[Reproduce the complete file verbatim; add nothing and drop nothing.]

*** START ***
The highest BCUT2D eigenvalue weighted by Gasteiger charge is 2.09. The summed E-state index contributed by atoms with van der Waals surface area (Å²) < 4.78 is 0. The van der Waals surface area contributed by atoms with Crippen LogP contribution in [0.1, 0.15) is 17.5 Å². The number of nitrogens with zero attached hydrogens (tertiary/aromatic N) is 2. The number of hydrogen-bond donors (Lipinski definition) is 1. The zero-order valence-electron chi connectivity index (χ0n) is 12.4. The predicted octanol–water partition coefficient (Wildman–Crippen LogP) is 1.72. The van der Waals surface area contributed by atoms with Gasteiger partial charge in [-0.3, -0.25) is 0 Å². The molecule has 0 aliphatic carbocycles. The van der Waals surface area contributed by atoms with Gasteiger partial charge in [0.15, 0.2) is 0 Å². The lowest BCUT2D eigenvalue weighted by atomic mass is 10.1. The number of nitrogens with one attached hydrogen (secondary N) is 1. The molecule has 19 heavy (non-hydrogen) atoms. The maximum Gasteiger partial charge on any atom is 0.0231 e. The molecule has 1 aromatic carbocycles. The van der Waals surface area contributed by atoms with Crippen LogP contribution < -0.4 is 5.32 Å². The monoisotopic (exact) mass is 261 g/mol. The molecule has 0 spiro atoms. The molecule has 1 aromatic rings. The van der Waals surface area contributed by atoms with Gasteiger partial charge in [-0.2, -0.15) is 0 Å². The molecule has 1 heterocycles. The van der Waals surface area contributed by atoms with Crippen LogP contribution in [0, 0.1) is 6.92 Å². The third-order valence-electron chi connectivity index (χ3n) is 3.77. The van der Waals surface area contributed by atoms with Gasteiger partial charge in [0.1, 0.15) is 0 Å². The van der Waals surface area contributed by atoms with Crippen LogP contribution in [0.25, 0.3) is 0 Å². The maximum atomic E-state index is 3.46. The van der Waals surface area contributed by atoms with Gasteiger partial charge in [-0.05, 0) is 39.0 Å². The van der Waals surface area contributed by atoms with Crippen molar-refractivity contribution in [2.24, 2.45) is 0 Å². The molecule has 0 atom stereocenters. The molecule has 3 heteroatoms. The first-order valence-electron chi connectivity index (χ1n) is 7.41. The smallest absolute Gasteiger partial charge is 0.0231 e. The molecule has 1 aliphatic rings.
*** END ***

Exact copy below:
The highest BCUT2D eigenvalue weighted by Gasteiger charge is 2.09. The summed E-state index contributed by atoms with van der Waals surface area (Å²) < 4.78 is 0. The van der Waals surface area contributed by atoms with Crippen LogP contribution in [0.1, 0.15) is 17.5 Å². The number of nitrogens with zero attached hydrogens (tertiary/aromatic N) is 2. The number of hydrogen-bond donors (Lipinski definition) is 1. The zero-order valence-electron chi connectivity index (χ0n) is 12.4. The predicted octanol–water partition coefficient (Wildman–Crippen LogP) is 1.72. The van der Waals surface area contributed by atoms with Gasteiger partial charge in [-0.3, -0.25) is 0 Å². The molecule has 0 aliphatic carbocycles. The van der Waals surface area contributed by atoms with Gasteiger partial charge in [0.15, 0.2) is 0 Å². The lowest BCUT2D eigenvalue weighted by atomic mass is 10.1. The number of nitrogens with one attached hydrogen (secondary N) is 1. The molecule has 19 heavy (non-hydrogen) atoms. The maximum Gasteiger partial charge on any atom is 0.0231 e. The molecule has 1 aromatic carbocycles. The van der Waals surface area contributed by atoms with Crippen LogP contribution < -0.4 is 5.32 Å². The monoisotopic (exact) mass is 261 g/mol. The molecule has 0 spiro atoms. The molecule has 1 aromatic rings. The van der Waals surface area contributed by atoms with Gasteiger partial charge in [-0.2, -0.15) is 0 Å². The molecule has 1 heterocycles. The van der Waals surface area contributed by atoms with Crippen LogP contribution in [0, 0.1) is 6.92 Å². The third-order valence-electron chi connectivity index (χ3n) is 3.77. The van der Waals surface area contributed by atoms with Gasteiger partial charge in [0.1, 0.15) is 0 Å². The van der Waals surface area contributed by atoms with Crippen LogP contribution in [0.25, 0.3) is 0 Å². The maximum atomic E-state index is 3.46. The van der Waals surface area contributed by atoms with Gasteiger partial charge in [-0.05, 0) is 39.0 Å². The van der Waals surface area contributed by atoms with Crippen molar-refractivity contribution in [2.24, 2.45) is 0 Å². The molecule has 0 atom stereocenters. The molecule has 3 heteroatoms. The first-order valence-electron chi connectivity index (χ1n) is 7.41. The smallest absolute Gasteiger partial charge is 0.0231 e. The molecule has 1 aliphatic rings.